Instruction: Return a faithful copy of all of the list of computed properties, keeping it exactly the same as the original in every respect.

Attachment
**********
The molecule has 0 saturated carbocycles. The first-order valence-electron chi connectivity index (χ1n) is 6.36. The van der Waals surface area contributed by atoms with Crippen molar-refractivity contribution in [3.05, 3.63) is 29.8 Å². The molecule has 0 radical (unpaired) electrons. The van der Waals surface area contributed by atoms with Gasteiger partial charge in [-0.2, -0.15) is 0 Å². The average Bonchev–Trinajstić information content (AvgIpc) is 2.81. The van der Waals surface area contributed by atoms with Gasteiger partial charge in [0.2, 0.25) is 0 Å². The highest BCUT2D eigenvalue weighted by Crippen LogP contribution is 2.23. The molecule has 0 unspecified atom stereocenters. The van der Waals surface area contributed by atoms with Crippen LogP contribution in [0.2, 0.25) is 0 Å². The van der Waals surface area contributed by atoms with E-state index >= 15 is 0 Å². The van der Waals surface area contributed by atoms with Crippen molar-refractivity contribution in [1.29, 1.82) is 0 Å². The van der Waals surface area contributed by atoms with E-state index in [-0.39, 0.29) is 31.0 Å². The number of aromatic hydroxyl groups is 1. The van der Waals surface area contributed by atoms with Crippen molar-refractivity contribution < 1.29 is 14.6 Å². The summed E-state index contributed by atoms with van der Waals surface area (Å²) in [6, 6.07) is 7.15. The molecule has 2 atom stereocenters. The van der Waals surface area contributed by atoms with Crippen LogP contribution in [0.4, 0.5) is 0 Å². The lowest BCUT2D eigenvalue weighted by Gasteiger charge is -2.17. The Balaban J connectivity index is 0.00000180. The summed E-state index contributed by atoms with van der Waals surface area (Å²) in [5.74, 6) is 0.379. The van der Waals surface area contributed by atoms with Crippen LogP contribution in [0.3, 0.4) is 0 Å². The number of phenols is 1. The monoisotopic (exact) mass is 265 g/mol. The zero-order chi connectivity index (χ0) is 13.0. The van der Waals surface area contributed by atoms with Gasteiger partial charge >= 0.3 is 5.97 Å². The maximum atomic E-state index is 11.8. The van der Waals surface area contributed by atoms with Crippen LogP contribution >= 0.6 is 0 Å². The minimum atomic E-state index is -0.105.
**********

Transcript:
The molecule has 0 saturated carbocycles. The first-order valence-electron chi connectivity index (χ1n) is 6.36. The van der Waals surface area contributed by atoms with Crippen molar-refractivity contribution in [3.05, 3.63) is 29.8 Å². The molecule has 0 radical (unpaired) electrons. The van der Waals surface area contributed by atoms with Gasteiger partial charge in [-0.2, -0.15) is 0 Å². The average Bonchev–Trinajstić information content (AvgIpc) is 2.81. The van der Waals surface area contributed by atoms with Gasteiger partial charge in [0.2, 0.25) is 0 Å². The highest BCUT2D eigenvalue weighted by Crippen LogP contribution is 2.23. The molecule has 0 unspecified atom stereocenters. The van der Waals surface area contributed by atoms with Crippen LogP contribution in [0.2, 0.25) is 0 Å². The van der Waals surface area contributed by atoms with E-state index >= 15 is 0 Å². The van der Waals surface area contributed by atoms with Crippen molar-refractivity contribution in [1.29, 1.82) is 0 Å². The van der Waals surface area contributed by atoms with E-state index in [-0.39, 0.29) is 31.0 Å². The number of aromatic hydroxyl groups is 1. The van der Waals surface area contributed by atoms with Crippen molar-refractivity contribution < 1.29 is 14.6 Å². The summed E-state index contributed by atoms with van der Waals surface area (Å²) in [6, 6.07) is 7.15. The molecule has 2 atom stereocenters. The van der Waals surface area contributed by atoms with Crippen LogP contribution in [0.4, 0.5) is 0 Å². The lowest BCUT2D eigenvalue weighted by Gasteiger charge is -2.17. The Balaban J connectivity index is 0.00000180. The summed E-state index contributed by atoms with van der Waals surface area (Å²) in [5.74, 6) is 0.379. The van der Waals surface area contributed by atoms with Crippen LogP contribution in [0.3, 0.4) is 0 Å². The number of phenols is 1. The monoisotopic (exact) mass is 265 g/mol. The zero-order chi connectivity index (χ0) is 13.0. The van der Waals surface area contributed by atoms with Gasteiger partial charge >= 0.3 is 5.97 Å². The maximum atomic E-state index is 11.8. The van der Waals surface area contributed by atoms with Crippen LogP contribution >= 0.6 is 0 Å². The minimum atomic E-state index is -0.105.